Adaptive Baseball for the Blind and Visually Impaired

It was an unusually picture perfect summer day in New York City with temperatures in the mid-70’s, blue skies, and none of the humidity that had been plaguing the city in the prior weeks. It was a perfect day for baseball.

Only the game taking place at Field #4 in Central Park’s Great Lawn was quite different than most as the players were all blind or visually impaired.

“We like to come up with recreational activities for the blind and visually impaired so they can go out and socialize, be physically active and integrate with sighted people in different games,” said Ed Plümacher, Co-Founder and Director of AccessQuest, an organization that empowers the way blind and visually impaired people live, learn, work and socialize.

Plümacher, who is legally blind, recently discovered an adaptive form of baseball for the blind and visually impaired that is popular in Italy and organized the clinic in Central Park.

Two coaches, Fabio Giurleo and Lele Crippa, traveled over from Italy to help run the clinic, as did two players from the AIBXC league (Italian Blind Baseball Association) – Matteo Briglia and Flos Venetiae.

They were joined by Hall of Fame Baseball Coach Don Landolphi, who discovered this form of adaptive baseball while coaching in Florence, Italy in 2007. “To me it’s real baseball. They have to have many of the skills that are required for baseball and they have to implement them on the field.”

More than a dozen blind and visually-impaired participants were ready to take the field as they practiced drills, which included running towards bases using sound (whistles and clapping) as a navigation device, self-batting (no pitcher is involved), and catching the ball, which has a jingle-type bell enclosed in it.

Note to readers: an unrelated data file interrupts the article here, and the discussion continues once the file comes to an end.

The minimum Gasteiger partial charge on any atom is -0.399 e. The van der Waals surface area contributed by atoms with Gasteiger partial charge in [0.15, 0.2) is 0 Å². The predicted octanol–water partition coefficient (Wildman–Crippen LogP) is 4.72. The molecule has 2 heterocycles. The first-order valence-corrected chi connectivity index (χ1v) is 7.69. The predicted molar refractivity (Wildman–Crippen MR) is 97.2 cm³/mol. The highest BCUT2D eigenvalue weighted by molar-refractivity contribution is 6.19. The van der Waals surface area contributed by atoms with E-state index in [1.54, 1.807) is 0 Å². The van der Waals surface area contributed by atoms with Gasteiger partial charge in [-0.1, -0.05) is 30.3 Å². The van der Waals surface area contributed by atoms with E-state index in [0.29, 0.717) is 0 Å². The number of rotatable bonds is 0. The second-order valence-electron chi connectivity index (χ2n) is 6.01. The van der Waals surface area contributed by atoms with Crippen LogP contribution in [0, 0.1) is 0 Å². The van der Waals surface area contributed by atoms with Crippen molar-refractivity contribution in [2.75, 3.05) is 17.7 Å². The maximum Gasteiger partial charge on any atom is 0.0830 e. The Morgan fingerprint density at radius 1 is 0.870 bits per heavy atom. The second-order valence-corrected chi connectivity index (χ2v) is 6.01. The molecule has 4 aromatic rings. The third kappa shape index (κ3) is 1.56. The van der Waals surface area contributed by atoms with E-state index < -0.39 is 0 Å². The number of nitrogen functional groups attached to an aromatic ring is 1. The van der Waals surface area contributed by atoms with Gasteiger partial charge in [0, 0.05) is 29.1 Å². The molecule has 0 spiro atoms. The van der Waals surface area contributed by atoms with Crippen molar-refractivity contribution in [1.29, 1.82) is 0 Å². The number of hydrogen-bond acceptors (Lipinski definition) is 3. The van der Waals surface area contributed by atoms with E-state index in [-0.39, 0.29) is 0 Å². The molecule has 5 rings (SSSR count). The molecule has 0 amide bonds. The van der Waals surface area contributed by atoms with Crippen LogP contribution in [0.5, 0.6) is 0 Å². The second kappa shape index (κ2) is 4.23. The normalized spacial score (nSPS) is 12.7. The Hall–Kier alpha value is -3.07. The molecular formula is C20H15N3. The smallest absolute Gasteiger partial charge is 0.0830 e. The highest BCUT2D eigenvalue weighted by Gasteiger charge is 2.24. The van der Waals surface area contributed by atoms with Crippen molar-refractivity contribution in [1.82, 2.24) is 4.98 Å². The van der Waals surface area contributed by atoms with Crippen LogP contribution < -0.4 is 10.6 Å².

Baseball for the Blind

A player is coached to call for first and third bases (which will make a noise such as a whistle) in order to orient himself while at bat.

According to Landolphi, the only non-challenged player is the individual at second base who catches the ball from the defensive team when they throw it. (Rules for this type of adaptive baseball are much different from the game known as ‘Beep Baseball’, which is more popular in the US.)

One of the hopes is to get more countries involved with the sport so that it can be accepted into the Paralympics. Currently there are leagues in Italy, Cuba, Austria, Hungary, Germany and France.

“Hopefully in September we will kick off some more clinics,” said Plümacher. “Our goal is to put a team or two here in New York City so that we can compete and maybe go over and play the Italians.”


  1. Donald Landolphi says

    Thank you for allowing us to share this activity with others. It was so kind of you to put it together. I hope we will have more opportunities to show how the game of baseball can be enjoyed by all. A BIG second THANK YOU.

    • NYADFilm says

      We had a great time with all of you and it’s a pleasure to share. We look forward to taking to the field some more!

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